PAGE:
Womin Jeka: a choir with the desire to inspire

Womin Jeka Elements 2, composed by Cheetham and her cousin James Henry, will be performed by the 50 of us, barring atonal disasters, during Naidoc Week (3–10 July), following this, our one and only rehearsal.

It’s lunchtime and we’re on stage at Melba Hall on the University of Melbourne’s Parkville campus. I’m one of 50 staff and students sitting and periodically standing at the behest of Yorta Yorta soprano Deborah Cheetham AO. We are, simply by implication of being here, the Reconciliation Choir.

We parrot Cheetham’s lip trills, repeating, as we contort and touch our corresponding body parts, “toe, knees, chest, nut …”. To the non-chorist – i.e. me – it feels a bit embarrassing, but Cheetham puts things in perspective.

 Darrian TraynorDeborah Cheetham AO and Shauntai Batzke at Melba Hall.
Picture: Darrian Traynor

“Music has been happening where we are today for more than 1000 generations,” she says. “Now we have the opportunity as Australians to celebrate something that we’ve been really slow to celebrate.”

Later in the rehearsal she will describe the choir project as one of the highlights of her time as Associate Dean (Indigenous) at the Faculty of the Victorian College of the Arts and Melbourne Conservatorium of Music – good praise given she headed the Wilin Centre for four years, founded the Short Black Opera Company in 2009, wrote Australia’s first Indigenous opera, Pecan Summer, and has been a fixture in the Australian arts landscape for more than 25 years.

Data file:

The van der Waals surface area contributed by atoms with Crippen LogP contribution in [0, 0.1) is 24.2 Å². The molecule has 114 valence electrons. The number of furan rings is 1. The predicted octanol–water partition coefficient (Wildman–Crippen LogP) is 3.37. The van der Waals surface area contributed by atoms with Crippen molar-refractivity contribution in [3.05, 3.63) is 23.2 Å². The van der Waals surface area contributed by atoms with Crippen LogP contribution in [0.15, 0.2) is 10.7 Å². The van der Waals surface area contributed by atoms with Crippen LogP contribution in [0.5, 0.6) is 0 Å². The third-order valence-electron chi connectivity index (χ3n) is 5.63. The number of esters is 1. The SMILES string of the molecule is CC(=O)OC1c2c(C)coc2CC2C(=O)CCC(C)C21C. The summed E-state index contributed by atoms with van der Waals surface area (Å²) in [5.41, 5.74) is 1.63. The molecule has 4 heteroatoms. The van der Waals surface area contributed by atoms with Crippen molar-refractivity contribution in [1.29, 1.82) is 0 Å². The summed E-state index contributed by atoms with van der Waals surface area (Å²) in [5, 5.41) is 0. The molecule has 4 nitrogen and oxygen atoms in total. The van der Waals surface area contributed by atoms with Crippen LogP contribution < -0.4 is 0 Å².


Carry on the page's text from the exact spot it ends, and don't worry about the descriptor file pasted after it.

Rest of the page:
Standing next to Cheetham and the Steinway and Sons piano on stage is Wiradjuri soprano and University of Melbourne graduate Shauntai Batzke, for whom Womin Jeka Elements 2 was written specifically. Batzke has performed it publicly already in the Boon Wurrung language but today, reflecting the place of performance, we are singing in the local Woi Wurrung language.

“When I first heard the song I absolutely fell in love with it,” she says. “Singing in an Indigenous language is very special because in the past we weren’t even allowed to speak our languages. It’s spiritual experience and I feel very blessed.”When we talk before the rehearsal, Batzke’s talent and potential is championed by Cheetham. She upped sticks from Sydney to Melbourne to join the Short Black Opera Company, through which she prepared to audition for a foundation course at the University, which in turn led to her enrolling in and completing a Bachelor of Music.